The Key Stage 1 SATs officially assess your child’s maths and English abilities. Although these are formal tests, they are done in a relaxed way; in fact, most children are not even aware they’re taking a test!
There are a number of elements to the KS1 SATS tests, including maths, reading and English grammar, punctuation and spelling.
English reading: Two papers
- Short test and questions
- Longer test with separate questions
Mathematics: Two papers
- Mathematical reasoning
English grammar, punctuation & spelling (optional): Two papers
- Punctuation and grammar
Find out how the Key Stage 1 results are marked
What’s covered in the KS1 SATs papers?
The Key Stage 1 SATs take place in May of year 2. Unlike the KS2 SATs, these tests are not strictly timed as the ability to work at speed is not assessed. Teachers will have the option to stop the test at any point that they feel is appropriate for a particular child.
The results are used by teachers and schools as a way to check against national averages, measuring what has been understood and retained by each child. Individual results can be given to parents at the end of the school year.
Reading – two papers
The Key Stage 1 reading test comprises two papers which cover fiction, non-fiction and poetry texts:
- Paper 1 – This consists of a selection of texts totalling between 400 – 700 words, with questions interspersed
- Paper 2 – This includes a reading booklet of a selection of passages totalling 800 – 1100 words. Children are required to write their answers in a separate booklet.
Each paper is worth 50% of the marks and takes approximately 30 minutes.
Spelling, punctuation and grammar – three papers
This element of the tests comprises three papers:
- Paper 1 – This is a grammar and punctuation written task. Children will be provided with a prompt and stimulus for a short piece of writing with a clear text type, audience and purpose. The paper lasts approximately 20 minutes and is worth 15 marks. It’s worth noting that handwriting will be worth four per cent of the total marks.
- Paper 2 – This contains a grammar, punctuation and vocabulary test. This will involve a mixture of question types including multiple choice and some which require short written answers. This paper is split in two sections, each of which lasts approximately 10 minutes (with a break between, if necessary) and is worth a total of 20 marks.
- Paper 3 – This is a 20-word spelling test taking approximately 15 minutes and worth 10 marks.
Maths – two papers
The Key Stage 1 maths test is made up of two papers:
- Paper 1 – This tests your child’s arithmetic. It’s worth 15 marks and takes approximately 15 minutes.
- Paper 2 – This assesses your child’s mathematical fluency, problem-solving and reasoning through a variety of question types. This element it worth 35 marks and takes around 35 minutes.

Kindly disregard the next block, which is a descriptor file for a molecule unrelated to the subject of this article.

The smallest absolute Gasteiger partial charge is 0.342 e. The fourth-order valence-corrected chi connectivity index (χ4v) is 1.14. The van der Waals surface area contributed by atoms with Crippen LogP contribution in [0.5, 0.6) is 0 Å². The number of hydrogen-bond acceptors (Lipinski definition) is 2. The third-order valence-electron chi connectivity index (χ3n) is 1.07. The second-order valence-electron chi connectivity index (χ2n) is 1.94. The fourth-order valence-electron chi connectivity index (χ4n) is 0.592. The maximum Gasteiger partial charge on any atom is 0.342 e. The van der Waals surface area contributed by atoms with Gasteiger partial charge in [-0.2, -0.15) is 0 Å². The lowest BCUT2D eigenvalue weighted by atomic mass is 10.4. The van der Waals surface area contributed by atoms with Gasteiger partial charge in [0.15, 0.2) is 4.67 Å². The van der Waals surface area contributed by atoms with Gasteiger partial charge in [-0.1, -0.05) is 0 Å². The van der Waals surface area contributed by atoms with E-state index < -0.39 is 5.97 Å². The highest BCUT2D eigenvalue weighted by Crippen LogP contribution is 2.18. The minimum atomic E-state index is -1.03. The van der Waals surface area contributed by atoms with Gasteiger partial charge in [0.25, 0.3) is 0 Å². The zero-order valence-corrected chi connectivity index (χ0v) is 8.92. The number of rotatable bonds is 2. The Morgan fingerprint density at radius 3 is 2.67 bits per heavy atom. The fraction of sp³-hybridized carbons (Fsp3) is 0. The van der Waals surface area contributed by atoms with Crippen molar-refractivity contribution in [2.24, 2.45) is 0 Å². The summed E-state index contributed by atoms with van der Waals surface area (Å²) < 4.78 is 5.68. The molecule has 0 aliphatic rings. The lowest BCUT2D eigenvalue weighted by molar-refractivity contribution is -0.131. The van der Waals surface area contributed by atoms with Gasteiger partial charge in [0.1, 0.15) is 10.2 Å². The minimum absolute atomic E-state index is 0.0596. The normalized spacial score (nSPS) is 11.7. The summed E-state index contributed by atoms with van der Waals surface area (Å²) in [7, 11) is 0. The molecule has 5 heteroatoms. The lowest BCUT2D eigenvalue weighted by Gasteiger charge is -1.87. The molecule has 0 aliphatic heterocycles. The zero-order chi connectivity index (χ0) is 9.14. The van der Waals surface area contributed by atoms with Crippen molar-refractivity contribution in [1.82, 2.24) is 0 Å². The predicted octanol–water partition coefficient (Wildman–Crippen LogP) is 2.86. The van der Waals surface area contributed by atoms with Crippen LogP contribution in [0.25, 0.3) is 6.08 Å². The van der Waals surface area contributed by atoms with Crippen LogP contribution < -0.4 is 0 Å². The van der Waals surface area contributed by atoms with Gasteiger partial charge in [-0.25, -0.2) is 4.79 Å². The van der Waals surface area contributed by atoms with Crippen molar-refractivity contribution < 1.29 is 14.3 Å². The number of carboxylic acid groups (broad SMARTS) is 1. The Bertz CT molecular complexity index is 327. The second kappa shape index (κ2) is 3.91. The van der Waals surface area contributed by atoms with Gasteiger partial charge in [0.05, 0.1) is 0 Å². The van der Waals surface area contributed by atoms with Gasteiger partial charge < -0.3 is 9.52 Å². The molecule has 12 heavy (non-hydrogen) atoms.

If you have any questions about the KS1 SATs, the experts at your local Explore Learning centre are happy to help!
KS1 SATs questions
Our experts have created a range of practice papers for the Key Stage 1 assessments to help children become familiar with the types of questions and build their core skills in maths and English. Here are just two examples.
Key Stage 1 SATs results
Key Stage 1 SATs results are usually returned to schools in July. Around this time, you may see head teachers taking to social media to share the news of how their pupils have done in the recent tests and many parents then receive information about their child’s results over the coming weeks.
How are they marked?
Although the KS1 tests are set externally, they are marked by teachers within the school. As of 2016, children’s raw scores (the actual number of marks they get) will be translated into a scaled score. A score of 100 or more means a child is working at the expected standard, and a score below 100 indicates that a child hasn’t reached the government expected standard. The maximum score possible is 115, and the minimum is 85. Teachers are given conversion tables to translate their pupils’ raw scores into scaled scores, which they’ll then use to inform their teacher assessment. This means the score that your child is given may not be just the result they achieved in their SATs but a score based on SATs results, classwork and the teacher’s observations.
To meet government expectations, pupils must achieve 100 in their scaled scores. But this equates to different marks for each paper (maths; reading; grammar, punctuation and spelling) and can change each year.
When will I receive the results?
For Key Stage 1 SATs it is unlikely that you’ll receive your child’s actual SATs score unless you ask for them, but you will be told whether your child is working at the expected standard as part of their end of KS1 report.
We’re here to help
Remember, the SATs are fleeting but the biggest challenge your child will face is the transition up to Key Stage 2 or secondary school. We work with children all the way up to year 9, so we can support families with each important step. Speak to the team at your local Explore Learning centre today!